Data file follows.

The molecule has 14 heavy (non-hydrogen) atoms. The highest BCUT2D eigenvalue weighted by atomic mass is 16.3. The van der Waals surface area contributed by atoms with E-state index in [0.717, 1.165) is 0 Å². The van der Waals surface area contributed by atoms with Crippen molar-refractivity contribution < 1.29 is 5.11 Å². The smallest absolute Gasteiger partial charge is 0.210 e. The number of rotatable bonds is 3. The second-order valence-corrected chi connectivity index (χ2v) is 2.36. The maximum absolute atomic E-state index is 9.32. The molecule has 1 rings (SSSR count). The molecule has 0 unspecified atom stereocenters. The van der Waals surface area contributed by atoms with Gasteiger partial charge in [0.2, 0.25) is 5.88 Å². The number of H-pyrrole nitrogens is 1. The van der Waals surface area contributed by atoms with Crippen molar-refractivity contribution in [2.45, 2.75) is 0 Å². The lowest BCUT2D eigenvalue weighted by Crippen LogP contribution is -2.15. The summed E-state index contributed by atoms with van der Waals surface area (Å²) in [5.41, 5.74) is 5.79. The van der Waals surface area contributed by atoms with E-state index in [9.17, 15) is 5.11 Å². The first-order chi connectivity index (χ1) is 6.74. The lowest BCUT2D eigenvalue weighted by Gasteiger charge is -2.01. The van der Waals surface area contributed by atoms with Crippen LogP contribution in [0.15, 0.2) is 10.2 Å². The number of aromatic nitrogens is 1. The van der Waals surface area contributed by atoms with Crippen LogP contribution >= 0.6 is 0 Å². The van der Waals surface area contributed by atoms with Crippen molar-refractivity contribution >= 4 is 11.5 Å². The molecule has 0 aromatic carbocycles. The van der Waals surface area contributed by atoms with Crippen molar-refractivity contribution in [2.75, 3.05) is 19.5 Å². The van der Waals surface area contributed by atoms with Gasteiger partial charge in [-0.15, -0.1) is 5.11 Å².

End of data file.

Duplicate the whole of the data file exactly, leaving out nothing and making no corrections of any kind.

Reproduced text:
The molecule has 14 heavy (non-hydrogen) atoms. The highest BCUT2D eigenvalue weighted by atomic mass is 16.3. The van der Waals surface area contributed by atoms with E-state index in [0.717, 1.165) is 0 Å². The van der Waals surface area contributed by atoms with Crippen molar-refractivity contribution < 1.29 is 5.11 Å². The smallest absolute Gasteiger partial charge is 0.210 e. The number of rotatable bonds is 3. The second-order valence-corrected chi connectivity index (χ2v) is 2.36. The maximum absolute atomic E-state index is 9.32. The molecule has 1 rings (SSSR count). The molecule has 0 unspecified atom stereocenters. The van der Waals surface area contributed by atoms with Gasteiger partial charge in [0.2, 0.25) is 5.88 Å². The number of H-pyrrole nitrogens is 1. The van der Waals surface area contributed by atoms with Crippen molar-refractivity contribution in [2.45, 2.75) is 0 Å². The lowest BCUT2D eigenvalue weighted by Crippen LogP contribution is -2.15. The summed E-state index contributed by atoms with van der Waals surface area (Å²) in [5.41, 5.74) is 5.79. The van der Waals surface area contributed by atoms with E-state index in [9.17, 15) is 5.11 Å². The first-order chi connectivity index (χ1) is 6.74. The lowest BCUT2D eigenvalue weighted by Gasteiger charge is -2.01. The van der Waals surface area contributed by atoms with Crippen LogP contribution in [0.15, 0.2) is 10.2 Å². The number of aromatic nitrogens is 1. The van der Waals surface area contributed by atoms with Crippen LogP contribution >= 0.6 is 0 Å². The van der Waals surface area contributed by atoms with Crippen molar-refractivity contribution >= 4 is 11.5 Å². The molecule has 0 aromatic carbocycles. The van der Waals surface area contributed by atoms with Crippen molar-refractivity contribution in [2.75, 3.05) is 19.5 Å². The van der Waals surface area contributed by atoms with Gasteiger partial charge in [-0.15, -0.1) is 5.11 Å².